Texas Education Commissioner Robert Scott was in enemy territory recently, telling the folks at Massachusetts’s Pioneer Institute (including some who favor Romney, such as myself [full disclosure] ) about the virtues of the Texas education system, a topic of national significance now that Rick Perry’s chariot has leaped to lead position in the Republican presidential nomination race.
The rap against Texas is that its students trail, by a wide margin, the national average in achievement and graduation rates. That’s a false rap, because Texas faces the enormous challenges of a southern state that shares a long border with Mexico. When Texas’s performance on the National Assessment of Educational Progress is broken out by ethnic background, its record comes close to that of Massachusetts, as Allison Sherry pointed out in her recent Ed Next article on the education policies advocated by several of the Republican candidates.
But if Texas is doing better than some have claimed, Perry can’t take much credit for that. Texas school reform was begun long before the current governor arrived on the scene. As I discuss in my book, Saving Schools, the Texas accountability system was put into place in the 1980s at the urging of Ross Perot. It was Democratic governor Ann Richards who got things going and Governor George W. Bush who kept accountability in place during the eight years he spent in Austin.
Now, the pressures to dismantle the accountability system in Texas have risen within the state legislature, Commissioner Scott told his audience. Because accountability has become unpopular among powerful interests who have influence in the Texas legislature, Perry and Scott, borrowing a trick from President Barack Obama and U. S. Secretary of Education Arne Duncan, have agreed to giving 25 school districts waivers from the state accountability system, provided the districts come up with an acceptable alternative. That number that could climb in the next few years, Scott bragged to the assembled group.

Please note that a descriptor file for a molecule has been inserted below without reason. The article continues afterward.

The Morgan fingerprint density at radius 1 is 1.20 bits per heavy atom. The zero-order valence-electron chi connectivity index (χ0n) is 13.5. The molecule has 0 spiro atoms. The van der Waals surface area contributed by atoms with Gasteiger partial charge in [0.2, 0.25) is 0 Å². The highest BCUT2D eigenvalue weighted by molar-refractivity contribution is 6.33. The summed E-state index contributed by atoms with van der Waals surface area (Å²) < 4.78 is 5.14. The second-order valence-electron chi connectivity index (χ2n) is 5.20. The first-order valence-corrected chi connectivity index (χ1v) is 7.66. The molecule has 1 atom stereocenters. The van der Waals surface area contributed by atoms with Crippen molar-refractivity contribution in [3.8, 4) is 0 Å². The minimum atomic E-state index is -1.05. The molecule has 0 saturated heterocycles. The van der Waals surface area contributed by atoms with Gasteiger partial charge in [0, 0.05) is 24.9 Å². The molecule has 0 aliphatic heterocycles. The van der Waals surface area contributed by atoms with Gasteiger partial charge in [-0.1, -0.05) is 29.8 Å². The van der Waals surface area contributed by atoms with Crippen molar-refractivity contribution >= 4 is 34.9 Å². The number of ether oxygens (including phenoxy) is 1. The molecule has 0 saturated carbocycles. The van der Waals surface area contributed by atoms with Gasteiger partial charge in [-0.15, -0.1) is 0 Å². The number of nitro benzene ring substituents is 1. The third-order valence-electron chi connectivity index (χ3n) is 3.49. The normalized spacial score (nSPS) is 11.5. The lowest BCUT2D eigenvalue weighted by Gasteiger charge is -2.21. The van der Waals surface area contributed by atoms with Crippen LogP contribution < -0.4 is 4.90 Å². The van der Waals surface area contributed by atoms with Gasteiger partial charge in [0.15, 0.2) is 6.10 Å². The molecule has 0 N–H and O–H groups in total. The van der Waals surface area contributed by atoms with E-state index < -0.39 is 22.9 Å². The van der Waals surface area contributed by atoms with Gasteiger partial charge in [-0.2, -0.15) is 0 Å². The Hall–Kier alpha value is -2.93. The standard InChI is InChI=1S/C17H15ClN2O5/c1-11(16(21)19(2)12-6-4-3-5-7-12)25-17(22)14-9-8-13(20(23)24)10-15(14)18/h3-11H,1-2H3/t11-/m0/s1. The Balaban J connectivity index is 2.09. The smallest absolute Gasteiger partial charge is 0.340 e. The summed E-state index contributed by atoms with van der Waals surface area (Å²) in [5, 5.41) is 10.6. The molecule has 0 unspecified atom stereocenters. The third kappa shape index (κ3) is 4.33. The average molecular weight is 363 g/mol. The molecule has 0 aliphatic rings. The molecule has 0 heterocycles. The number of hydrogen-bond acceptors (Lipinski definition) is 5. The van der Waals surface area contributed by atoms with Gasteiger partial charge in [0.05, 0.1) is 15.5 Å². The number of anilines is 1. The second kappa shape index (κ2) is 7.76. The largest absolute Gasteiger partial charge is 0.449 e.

Under questioning, Scott insisted he remained committed to testing and accountability. But special waivers for certain districts undermine the entire system. What makes accountability work is the common assessment of all students within the state, allowing for comparisons across the board. If the highest performing districts are dropped from the assessment, as Scott suggested would happen, then all other districts will look better when compared to the new, artificially deflated, statewide average.
Moreover, without solid, comparative information on student performance, basing teacher salaries on merit (student learning) becomes considerably more complicated, though that may not matter, as Perry has gutted merit pay as well. Scott told the group that the fiscal crisis forced the state to drop its merit pay program, another sign the governor is giving in to special interests.
But it is the risk that the Perry Administration poses for the long-standing Texas accountability system that is most worrisome. Perry has sharply opposed national standards in education. Now, it seems, his administration is about to undermine state standards as well.
This may be popular with teacher unions and local district officials in Texas, but the general public nationwide may think otherwise. The 2011 Education Next poll identified overwhelming public support for student testing and school accountability.
Does Rick Perry really want to dismantle the Texas accountability system? Unless he does, he should not be using the same waiver technique the White House is using to gut No Child Left Behind.